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In “Help Good Readers Become Good Writers, Part 1,” I explained the “six traits of writing” that many school districts use to teach young authors. This week’s focus is on the three types of writing most required by Common Core State Standards in the early grades. The...

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Help Good Readers Become Good Writers, Part 2

Posted by: Connie McCarthy on Apr 23, 2013 in Kids Writing, Kids Reading, Connie McCarthy, Common Core Standards, 2nd Grade, 1st Grade


Connie McCarthy
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In “Help Good Readers Become Good Writers, Part 1,” I explained the “six traits of writing” that many school districts use to teach young authors. This week’s focus is on the three types of writing most required by Common Core State Standards in the early grades. They are:

  • Opinion writing (explain and defend an opinion)
  • Informative writing (writing to inform or instruct the reader)
  • Narrative writing (fiction or non-fiction that tells a story)

Here are some simple suggestions for parents to help their young child successfully navigate these three types of writing. You will need three readily available items to get started:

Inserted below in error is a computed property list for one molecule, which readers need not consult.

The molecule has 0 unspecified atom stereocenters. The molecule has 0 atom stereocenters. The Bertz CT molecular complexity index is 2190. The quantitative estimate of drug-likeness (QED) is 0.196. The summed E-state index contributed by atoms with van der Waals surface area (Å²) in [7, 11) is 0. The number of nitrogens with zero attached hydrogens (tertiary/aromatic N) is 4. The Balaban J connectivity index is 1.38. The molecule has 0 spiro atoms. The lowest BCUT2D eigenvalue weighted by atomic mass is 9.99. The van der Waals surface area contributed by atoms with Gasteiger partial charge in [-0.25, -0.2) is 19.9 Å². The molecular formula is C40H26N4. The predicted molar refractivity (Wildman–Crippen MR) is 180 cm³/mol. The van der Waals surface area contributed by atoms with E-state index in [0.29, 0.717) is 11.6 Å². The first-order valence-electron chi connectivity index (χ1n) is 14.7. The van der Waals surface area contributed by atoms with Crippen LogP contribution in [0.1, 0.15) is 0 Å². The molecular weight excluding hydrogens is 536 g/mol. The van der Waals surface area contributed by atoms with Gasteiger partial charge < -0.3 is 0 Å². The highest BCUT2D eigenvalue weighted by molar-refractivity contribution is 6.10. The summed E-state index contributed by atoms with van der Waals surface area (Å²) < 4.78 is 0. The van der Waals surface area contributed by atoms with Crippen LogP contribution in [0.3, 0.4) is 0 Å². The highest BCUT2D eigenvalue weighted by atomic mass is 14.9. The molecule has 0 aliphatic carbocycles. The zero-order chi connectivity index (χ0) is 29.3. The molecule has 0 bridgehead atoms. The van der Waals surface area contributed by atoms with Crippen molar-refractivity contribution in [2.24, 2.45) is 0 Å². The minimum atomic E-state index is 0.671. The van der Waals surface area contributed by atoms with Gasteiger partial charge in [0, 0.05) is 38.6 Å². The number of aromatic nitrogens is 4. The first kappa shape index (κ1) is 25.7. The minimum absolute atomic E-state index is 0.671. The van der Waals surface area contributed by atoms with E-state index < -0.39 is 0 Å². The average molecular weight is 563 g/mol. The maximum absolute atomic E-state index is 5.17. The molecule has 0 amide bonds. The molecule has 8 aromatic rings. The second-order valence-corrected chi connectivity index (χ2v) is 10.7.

• A notebook (to keep writing in one place)
  • A pencil with an eraser
  • A box of 16 colored pencils. (I recommend colored pencils rather than crayons because pencils allow children to layer colors in their illustrations, adding more detail to pictures.)

For an opinion writing piece: On one or two pages of the notebook, have your child draw and write about a book you read together, and why she did or did not like it. She can draw the picture and you can scribe her reasons, or she can write a few sentences to explain her opinion.

For informative writing: If your child is a dinosaur lover, have him draw and write about his favorite dinosaur, using only facts. For example: “A Triceratops has three horns. It uses its horns for defense.” Another example could be helping him write the directions of how he made something with Legos.

For a narrative writing piece: Help her write and illustrate stories about learning to play a new sport, taking karate lessons (non-fiction) or being an astronaut (fiction.) Remember to help her organize and sequence the story by what happened in the beginning, middle, and end.

For all types of writing, help your child practice different ways to say the same thing. For example, instead of using “little,” try “small” or “tiny.” Instead of “good,” try “terrific” or “great.”

Gently help your child edit their writing for spelling, capital letters, and punctuation.

As most good writers are well-read, good reading and good writing go hand in hand!

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